Solitary, Eclectic Witchery

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I want to describe what I like about solitary, eclectic witchery. I just had a lengthy text session with a very old friend, where I was attempting to describe the how and why of what I’m doing now. Texting is inadequate for that kind of conversation so now I’m thinking, why not just write a blog about this? (As if I needed an excuse to blog!)

I was a weird kid, and a weirder teenager, okay? I read widely in occult and Eastern metaphysics literature when I was a teen, and at various points in my later life. But I had to admit that as a teen, the closest I ever got to working a spell was taking a piece of spearmint gum, shoving it between two banana halves, wrapping it all in foil and burying it in the back yard for two weeks, then digging it up. No incantations. No nothing. I was solely in pursuit of intoxication (chewing the banana infused gum–hey, the next artisan delicacy!) because one of my best friends assured me all the kids in Berkeley did this to get high.

And even with all the years of all sorts of woo weirdness (some of it chronicled elsewhere in this blog), I didn’t approach a determined study of magic and witchcraft until 2016, when I was living in Hawai’i and I began my first fantasy novel, The Dire Deeds of the Guild of Ornamental Hermits. In my elevator speech, this is “a tale of mid-life magic.” It’s what happens when a bunch of Elves show up at a post-hippie/post-punk commune in Hawai’i and a group of middle-aged (and older) people discover they are heirs to a magical legacy. They have to learn magic real, real quick too because (surprise!): bad guys. So because I was writing about magic and witchery, I had to learn about it. And to learn about it, I had to plunge myself into it, as any good Scorpio would.

Yes, magic has become a consuming special interest. No one who knows me well is surprised by this. I am always consumed by one thing or another.


“Magic is the art and science of influencing change to occur in conformity to will.”– Jason Miller.

This is one of my favorite descriptions of magic. I think the source is this Down at the Crossroads interview with Miller. I have two of his books, The Elements of Spellcrafting: 21 Keys to Successful Sorcery and Sex, Sorcery, and Spirit: The Secrets of Erotic Magic. I recommend them both. Here’s his website.


Turns out learning the rudiments of magical theory and practice was a lifesaver as well. So good for my mental health, which was seriously eroding in the aftermath of a divorce, a sadly souring love affair, separation from my children, and the election of 2016. I began my research with a Magic in the Middle Ages course from the University of Barcelona and offered through Coursera.

My first actual “how to” witchcraft education came through Ariel Gatoga’s online Witch’s Primer and DCW lectures. Ariel, with his delightful personality and well-organized wisdom, got me through some very bad moments and helped me to muster the courage to move back to California from Hawai’i. However, all his podcast links on the internet have been corrupted or have vanished, so you can only find working links to his material here. This is a treasure trove for beginners. I am not kidding.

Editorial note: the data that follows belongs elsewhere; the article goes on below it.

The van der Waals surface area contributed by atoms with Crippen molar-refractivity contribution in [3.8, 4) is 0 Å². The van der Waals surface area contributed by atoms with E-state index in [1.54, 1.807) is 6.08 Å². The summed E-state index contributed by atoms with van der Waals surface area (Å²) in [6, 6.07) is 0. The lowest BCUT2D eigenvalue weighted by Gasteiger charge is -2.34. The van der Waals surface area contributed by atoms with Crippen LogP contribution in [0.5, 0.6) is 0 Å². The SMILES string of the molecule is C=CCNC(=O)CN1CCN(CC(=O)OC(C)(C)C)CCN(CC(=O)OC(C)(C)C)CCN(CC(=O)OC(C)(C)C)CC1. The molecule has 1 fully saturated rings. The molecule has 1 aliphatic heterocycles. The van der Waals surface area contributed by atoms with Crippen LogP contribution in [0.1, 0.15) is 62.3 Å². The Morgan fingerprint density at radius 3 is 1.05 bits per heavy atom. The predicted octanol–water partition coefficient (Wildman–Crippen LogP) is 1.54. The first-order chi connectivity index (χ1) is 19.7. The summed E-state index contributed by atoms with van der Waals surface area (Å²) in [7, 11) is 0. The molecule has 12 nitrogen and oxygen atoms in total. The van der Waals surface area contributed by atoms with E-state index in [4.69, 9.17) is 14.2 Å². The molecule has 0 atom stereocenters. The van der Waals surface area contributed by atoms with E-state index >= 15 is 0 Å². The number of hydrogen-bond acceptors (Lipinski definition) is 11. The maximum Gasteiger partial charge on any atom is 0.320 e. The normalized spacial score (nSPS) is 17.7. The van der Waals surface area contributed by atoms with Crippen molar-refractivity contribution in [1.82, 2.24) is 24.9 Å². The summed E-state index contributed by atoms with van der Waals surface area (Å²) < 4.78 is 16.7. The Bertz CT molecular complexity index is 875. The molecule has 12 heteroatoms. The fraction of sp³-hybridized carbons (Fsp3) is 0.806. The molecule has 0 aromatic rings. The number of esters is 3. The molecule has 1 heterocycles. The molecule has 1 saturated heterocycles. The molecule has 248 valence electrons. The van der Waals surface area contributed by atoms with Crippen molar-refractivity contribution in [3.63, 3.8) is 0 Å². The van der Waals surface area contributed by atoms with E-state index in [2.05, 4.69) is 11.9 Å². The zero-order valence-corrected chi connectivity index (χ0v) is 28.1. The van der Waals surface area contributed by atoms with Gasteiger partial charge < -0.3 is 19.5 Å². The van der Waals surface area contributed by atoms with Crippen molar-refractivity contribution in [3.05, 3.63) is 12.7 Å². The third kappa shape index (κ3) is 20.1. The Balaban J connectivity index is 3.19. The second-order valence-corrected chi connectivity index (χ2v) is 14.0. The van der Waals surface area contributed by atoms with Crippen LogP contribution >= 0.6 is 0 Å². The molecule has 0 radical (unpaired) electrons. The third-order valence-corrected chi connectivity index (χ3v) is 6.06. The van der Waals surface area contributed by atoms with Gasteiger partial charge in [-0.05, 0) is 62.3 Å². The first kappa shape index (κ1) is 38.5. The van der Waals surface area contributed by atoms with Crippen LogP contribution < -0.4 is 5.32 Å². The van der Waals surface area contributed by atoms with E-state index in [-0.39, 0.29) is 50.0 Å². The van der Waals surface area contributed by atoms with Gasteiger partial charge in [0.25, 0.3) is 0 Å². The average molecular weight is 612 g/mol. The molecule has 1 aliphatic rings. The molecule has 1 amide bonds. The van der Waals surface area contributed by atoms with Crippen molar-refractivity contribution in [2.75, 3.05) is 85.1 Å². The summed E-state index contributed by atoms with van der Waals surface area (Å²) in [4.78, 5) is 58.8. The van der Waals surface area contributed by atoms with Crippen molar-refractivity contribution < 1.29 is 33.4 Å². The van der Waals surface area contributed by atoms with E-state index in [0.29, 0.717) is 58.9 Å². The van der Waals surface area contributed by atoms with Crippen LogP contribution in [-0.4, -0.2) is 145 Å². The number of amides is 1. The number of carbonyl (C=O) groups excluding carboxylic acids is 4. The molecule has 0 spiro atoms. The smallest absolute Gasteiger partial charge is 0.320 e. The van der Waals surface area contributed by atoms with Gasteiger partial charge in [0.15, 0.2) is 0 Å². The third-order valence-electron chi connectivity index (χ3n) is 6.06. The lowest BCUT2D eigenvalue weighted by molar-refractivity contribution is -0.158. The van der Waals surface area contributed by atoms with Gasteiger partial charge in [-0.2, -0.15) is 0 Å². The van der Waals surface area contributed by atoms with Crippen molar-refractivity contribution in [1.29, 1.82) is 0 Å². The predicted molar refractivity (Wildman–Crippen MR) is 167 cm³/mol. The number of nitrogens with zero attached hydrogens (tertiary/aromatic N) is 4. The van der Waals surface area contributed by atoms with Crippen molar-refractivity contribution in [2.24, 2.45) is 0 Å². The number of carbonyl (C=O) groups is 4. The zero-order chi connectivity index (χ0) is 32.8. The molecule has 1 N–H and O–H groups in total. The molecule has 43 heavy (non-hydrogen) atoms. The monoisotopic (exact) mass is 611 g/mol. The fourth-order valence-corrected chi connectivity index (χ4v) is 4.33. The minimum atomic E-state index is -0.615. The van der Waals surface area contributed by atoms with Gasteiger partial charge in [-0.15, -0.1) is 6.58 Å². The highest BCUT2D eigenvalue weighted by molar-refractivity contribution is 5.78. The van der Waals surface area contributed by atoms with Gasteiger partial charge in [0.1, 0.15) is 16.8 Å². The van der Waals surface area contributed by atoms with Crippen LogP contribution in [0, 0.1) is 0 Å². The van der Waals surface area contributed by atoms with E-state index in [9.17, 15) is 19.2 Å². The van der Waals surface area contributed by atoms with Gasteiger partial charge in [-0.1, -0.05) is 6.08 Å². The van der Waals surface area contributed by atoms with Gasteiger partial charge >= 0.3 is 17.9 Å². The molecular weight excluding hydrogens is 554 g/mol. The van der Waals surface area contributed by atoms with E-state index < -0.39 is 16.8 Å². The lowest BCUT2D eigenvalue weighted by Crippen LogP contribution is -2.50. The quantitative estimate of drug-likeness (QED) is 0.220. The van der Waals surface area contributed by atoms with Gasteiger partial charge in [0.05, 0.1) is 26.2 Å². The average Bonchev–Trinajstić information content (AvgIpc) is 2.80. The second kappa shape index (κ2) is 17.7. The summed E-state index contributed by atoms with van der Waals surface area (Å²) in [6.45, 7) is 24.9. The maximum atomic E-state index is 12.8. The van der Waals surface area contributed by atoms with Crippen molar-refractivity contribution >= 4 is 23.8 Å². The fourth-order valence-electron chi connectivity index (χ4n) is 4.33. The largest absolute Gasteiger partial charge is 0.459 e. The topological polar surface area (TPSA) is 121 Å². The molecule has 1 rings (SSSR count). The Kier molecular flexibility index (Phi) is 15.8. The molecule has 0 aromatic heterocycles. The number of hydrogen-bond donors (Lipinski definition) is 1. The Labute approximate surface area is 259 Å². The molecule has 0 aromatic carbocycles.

The Down at the Crossroads podcast, hosted by Christopher Orapello and Tara-Love Maguire, has also been a fantastic source of information and inspiration. I’ve bought many books after hearing interviews with authors on that show. I also cannot wait to get my hands on their first book, Besom, Stang & Sword: A Guide to Traditional Witchcraft, the Six-Fold Path & the Hidden Landscape. I pre-ordered. Release date is December 1st.

Daniel Foor’s Ancestral Medicine work has also been profoundly influential for me (go here for free access to lectures and podcasts).

Of course, I now range widely through books and the internet in pursuit of tips, tricks, lore, and history, but as a witchy autodidact, my larnin’ is sketchy on such topics as Crowley and the OTO, variations of Wicca, and so on.

However, I’m a solitary practitioner, partly by nature and partly due to disability, which is really a bore. I haven’t gone to a single Northern CA spiral dance (don’t wanna suffer from airborne essential oils) or a Reclaiming Witch Camp (camp=woods=mosquito repellent). I haven’t even made it to a PantheaCon! (It’s not just the multiple chemical sensitivity/environmental illness stuff that gets in my way. I also need a good cat-sitter.)

So what do I do all by my lonesome? Here’s a general outline.

Daily and Weekly Routine: a daily “energy” exercise and meditation practice for health and will power, plus devotional practices and offerings to my deities (Loki, Freya, Frey, and Gerda), ancestors, and guides. Food offerings to ancestors and land wights take place once a week, usually.

I’m pretty much a slacker when it comes to witchy celebrations, except for Samhain. If I had some other folks in my life who did this stuff, I’d probably enjoy this.

Divination: Learning Tarot and Norse Runes (very much a beginner). I use the pendulum often for certain kinds of check-ins.

Current Studies and Magical Interests: Ongoing ancestral lineage healing, as per Daniel Foor; cultivating relationships with unseen beings and ecologies (Aidan Wachter and his book, Six Ways-Approaches and Entries for Practical Magic, is a good influence here); and “charming” daily life, infusing it with magic (you can listen to Ariel Gatoga’s A Charmed Life podcast here). I’m currently learning practical spellcraft techniques such as sigil magic, witch jar spells, and solo sex magic. Plus, I’m an avid learner with regard to Loki and my other deities.